Most of my work is photography, but sometimes when I am looking at a photo, I start to wonder how it would look as a painting or sketch. Now I’m no artist in that sense – I can’t draw much and I’m not that good at writing these days with spending so much time using a keyboard. And so my best approach now is to use digital painting tools to see if I can get close to what a real painter would be able to do. In this story, I’ll talk about my various paintings and show the original photo and would be really interested in your thoughts on which you prefer. First up for discussion is a crayon sketch of a monarch butterfly on a beautiful flower. I was really pleased to have captured this insect in such detail in my garden last summer. They flit from flower to flower and so it is a constant chase to get the whole of the butterfly sharp and detailed but not have too much fussiness in the background. To help me, I used a flashgun on the camera to highlight the butterfly and darken the background, and so I had a reasonable success rate!
This first drawing is a colored crayon sketch:
I think this would look great on a canvas print and I added some canvas texture to help illustrate that even further. The original is here:
Even as I look at them now, I do wonder if the photo has more presence perhaps and is certainly dramatic against the darker flowers in the background. But which would look better on a wall – I’m not sure!
I also did this pencil sketch of the same butterfly on a different plant after seeing a real charcoal drawing on the site of a friend of mine, Katrina Gunn. I think this one is perhaps more successful?
I was really attracted to the next location. We were exploring the oldest part of Athens in a district known as Anafiotika and came across this narrow street.
The original street did not look just as pretty as this unfortunately.
The wires strung along the roofs and particularly the mass of wiring underneath the little streetlamp meant that I had to spend quite a bit of time getting this cleaned up and suitable for a print. Even the Greek Flag on the Acropolis above was not having a good day!
I chose an oil painting approach for this one as I thought the warm colors would really bring out the warmth of the day:
Now I am more confident in my opinions here. I certainly prefer the oil painting version. It feels warmer, the details around the edges that could be a distraction fade away and I even added a bit of light to the streetlamp. So, this is definitely my favorite of the three!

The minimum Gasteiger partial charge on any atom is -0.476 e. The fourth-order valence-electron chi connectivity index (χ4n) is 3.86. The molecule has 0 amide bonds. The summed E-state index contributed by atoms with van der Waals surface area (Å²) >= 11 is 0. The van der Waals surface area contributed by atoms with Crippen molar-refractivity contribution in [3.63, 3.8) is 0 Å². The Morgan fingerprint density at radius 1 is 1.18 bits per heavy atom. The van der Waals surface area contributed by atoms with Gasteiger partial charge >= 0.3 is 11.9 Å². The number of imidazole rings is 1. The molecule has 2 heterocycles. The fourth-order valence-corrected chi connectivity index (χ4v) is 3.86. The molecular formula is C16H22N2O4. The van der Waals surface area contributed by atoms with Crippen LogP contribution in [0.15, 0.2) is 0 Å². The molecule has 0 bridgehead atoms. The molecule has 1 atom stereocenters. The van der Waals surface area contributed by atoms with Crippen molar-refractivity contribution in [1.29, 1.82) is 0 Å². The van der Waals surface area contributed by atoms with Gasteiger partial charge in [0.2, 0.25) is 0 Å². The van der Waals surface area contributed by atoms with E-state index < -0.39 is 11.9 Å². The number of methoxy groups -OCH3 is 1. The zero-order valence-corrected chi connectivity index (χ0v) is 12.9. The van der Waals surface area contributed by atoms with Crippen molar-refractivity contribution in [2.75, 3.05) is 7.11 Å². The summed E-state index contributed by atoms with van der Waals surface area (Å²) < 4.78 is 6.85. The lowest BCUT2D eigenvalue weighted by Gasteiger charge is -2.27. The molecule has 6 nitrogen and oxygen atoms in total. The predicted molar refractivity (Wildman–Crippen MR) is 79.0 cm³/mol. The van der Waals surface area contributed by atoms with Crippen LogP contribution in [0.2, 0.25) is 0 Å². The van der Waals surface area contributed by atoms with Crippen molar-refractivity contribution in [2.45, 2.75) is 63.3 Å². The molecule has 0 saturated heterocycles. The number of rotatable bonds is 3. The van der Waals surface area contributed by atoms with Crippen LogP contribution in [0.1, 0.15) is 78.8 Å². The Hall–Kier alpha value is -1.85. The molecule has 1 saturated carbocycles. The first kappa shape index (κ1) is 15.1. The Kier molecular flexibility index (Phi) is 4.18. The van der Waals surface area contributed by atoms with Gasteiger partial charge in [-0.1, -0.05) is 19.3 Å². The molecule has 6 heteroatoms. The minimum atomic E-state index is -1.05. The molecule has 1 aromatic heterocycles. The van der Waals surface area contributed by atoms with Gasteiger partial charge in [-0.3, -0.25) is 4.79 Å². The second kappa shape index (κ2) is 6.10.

Traveling back to the USA, I took a short vacation in New York and traveled on the Staten Island Ferry across to, yes, Staten Island! Not an awful lot to see there, but the journey across gave some very nice views of Manhattan. The river was very disappointing though – I am not sure this stretch of water is ever very attractive, but it certainly wasn’t that day. So, my image of the skyline of New York City was pleasing enough, but the water surface spoiled it.
I’m not sure an artist should show their preparatory sketches, but this is mine! I decided it could really benefit from a brighter more pleasing river, especially as that would give the image a much stronger first impression and so I created this version for my store.
I could really imagine this in the offices of a Wall Street bank – perhaps in a large metal print! Well, I can always have dreams!
I decided that this would be interesting to see as a pastel drawing instead, which would hide the artificiality of the ocean surface, and so this is what I created.
My final examples are from a tour of an old castle in Slovenia built into mountainside in a large cave. I thought there was something magical about the plain walls of the castle and the brilliant garden outside the window, but the photograph was a bit too stark for my liking.
To simplify it and also to add back the warmth I felt when viewing the scene, I decided on a pastel treatment:
I personally think this works as well – much warmer, and the slightly blurry effect of pastel crayons makes it much more inviting. A canvas print perhaps!
Well, those are my thoughts. As always, I welcome any comments and ideas. And if you would like to be advised on new stories as I add them and to get special discount offers on my work, please sign up here.